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Thread: accessibility courtesy

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Number of posts in this thread: 4 (In chronological order)

From: Laurie Kamrowski
Date: Tue, Feb 18 2020 8:08AM
Subject: accessibility courtesy
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Hi everyone!

While looking through an open source textbook website, I noticed that they
have a pdf file labeled as accessible, but when I opened it - there is a
lot of scanned text with no alt text listed; the reading order is
incorrect; etc...

The file didn't appear to be created by the website itself, but a third
party. Is it considered rude to let them know? Due to the inaccessibility
of their file, my school has opted to remediate our versions, with
permission of the website. Should we share the remediated files with them
once finished, in the spirit of open source resource sharing?

Any input would be appreciated!

Thank you so much,

Laurie Kamrowski
She/Her/Hers
Accessibility Specialist
Mid Michigan College

From: chagnon@pubcom.com
Date: Tue, Feb 18 2020 9:49AM
Subject: Re: accessibility courtesy
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I'd "gently" let them know that the file isn't accessible and note the 3
most critical errors in the file.
-Bevi

- - -
Bevi Chagnon, founder/CEO | = EMAIL ADDRESS REMOVED =
- - -
PubCom: Technologists for Accessible Design + Publishing
consulting . training . development . design . sec. 508 services
Upcoming classes at www.PubCom.com/classes
- - -
Latest blog-newsletter - Accessibility Tips at www.PubCom.com/blog

-----Original Message-----
From: WebAIM-Forum < = EMAIL ADDRESS REMOVED = > On Behalf Of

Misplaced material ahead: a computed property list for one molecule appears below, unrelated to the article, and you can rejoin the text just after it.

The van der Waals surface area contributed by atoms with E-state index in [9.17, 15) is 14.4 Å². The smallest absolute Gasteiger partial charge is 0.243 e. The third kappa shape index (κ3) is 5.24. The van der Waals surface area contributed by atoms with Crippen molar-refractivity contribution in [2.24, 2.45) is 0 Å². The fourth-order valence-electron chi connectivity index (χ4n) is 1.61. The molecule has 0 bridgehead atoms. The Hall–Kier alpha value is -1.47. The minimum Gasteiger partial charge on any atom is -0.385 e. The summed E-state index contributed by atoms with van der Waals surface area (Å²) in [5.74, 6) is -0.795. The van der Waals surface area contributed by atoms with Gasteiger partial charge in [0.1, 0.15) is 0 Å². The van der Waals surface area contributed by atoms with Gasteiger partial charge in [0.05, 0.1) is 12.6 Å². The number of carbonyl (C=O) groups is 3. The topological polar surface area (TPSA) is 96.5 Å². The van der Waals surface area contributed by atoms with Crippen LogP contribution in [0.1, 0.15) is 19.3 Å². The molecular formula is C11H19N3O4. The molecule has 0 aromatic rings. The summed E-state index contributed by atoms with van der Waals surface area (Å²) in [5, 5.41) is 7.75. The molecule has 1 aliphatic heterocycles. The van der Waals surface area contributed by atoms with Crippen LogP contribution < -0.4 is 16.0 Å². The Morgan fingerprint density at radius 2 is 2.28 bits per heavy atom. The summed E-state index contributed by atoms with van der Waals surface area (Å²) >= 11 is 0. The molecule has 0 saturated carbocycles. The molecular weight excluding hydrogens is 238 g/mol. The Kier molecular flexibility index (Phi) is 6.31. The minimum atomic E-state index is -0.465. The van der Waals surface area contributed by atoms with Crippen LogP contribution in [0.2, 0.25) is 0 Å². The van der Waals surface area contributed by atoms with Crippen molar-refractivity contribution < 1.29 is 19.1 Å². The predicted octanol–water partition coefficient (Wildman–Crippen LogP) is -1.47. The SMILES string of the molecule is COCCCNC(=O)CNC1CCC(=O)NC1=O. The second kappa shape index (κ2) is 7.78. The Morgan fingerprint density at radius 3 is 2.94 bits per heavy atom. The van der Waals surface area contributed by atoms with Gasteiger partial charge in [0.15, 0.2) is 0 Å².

Laurie Kamrowski
Sent: Tuesday, February 18, 2020 10:09 AM
To: = EMAIL ADDRESS REMOVED =
Subject: [WebAIM] accessibility courtesy

Hi everyone!

While looking through an open source textbook website, I noticed that they
have a pdf file labeled as accessible, but when I opened it - there is a lot
of scanned text with no alt text listed; the reading order is incorrect;
etc...

The file didn't appear to be created by the website itself, but a third
party. Is it considered rude to let them know? Due to the inaccessibility of
their file, my school has opted to remediate our versions, with permission
of the website. Should we share the remediated files with them once
finished, in the spirit of open source resource sharing?

Any input would be appreciated!

Thank you so much,

Laurie Kamrowski
She/Her/Hers
Accessibility Specialist
Mid Michigan College
http://webaim.org/discussion/archives

From: glen walker
Date: Tue, Feb 18 2020 11:59AM
Subject: Re: accessibility courtesy
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I often let companies know about inaccessibilities of their website or
digital documents. I typically word it from the perspective of a customer
trying to access the information and what's causing the problem and then
add that I'm an accessibility consultant and give them a few technical
recommendations. I always use a passive voice and not sound accusatory.
"Gentle" is how Bevi put it.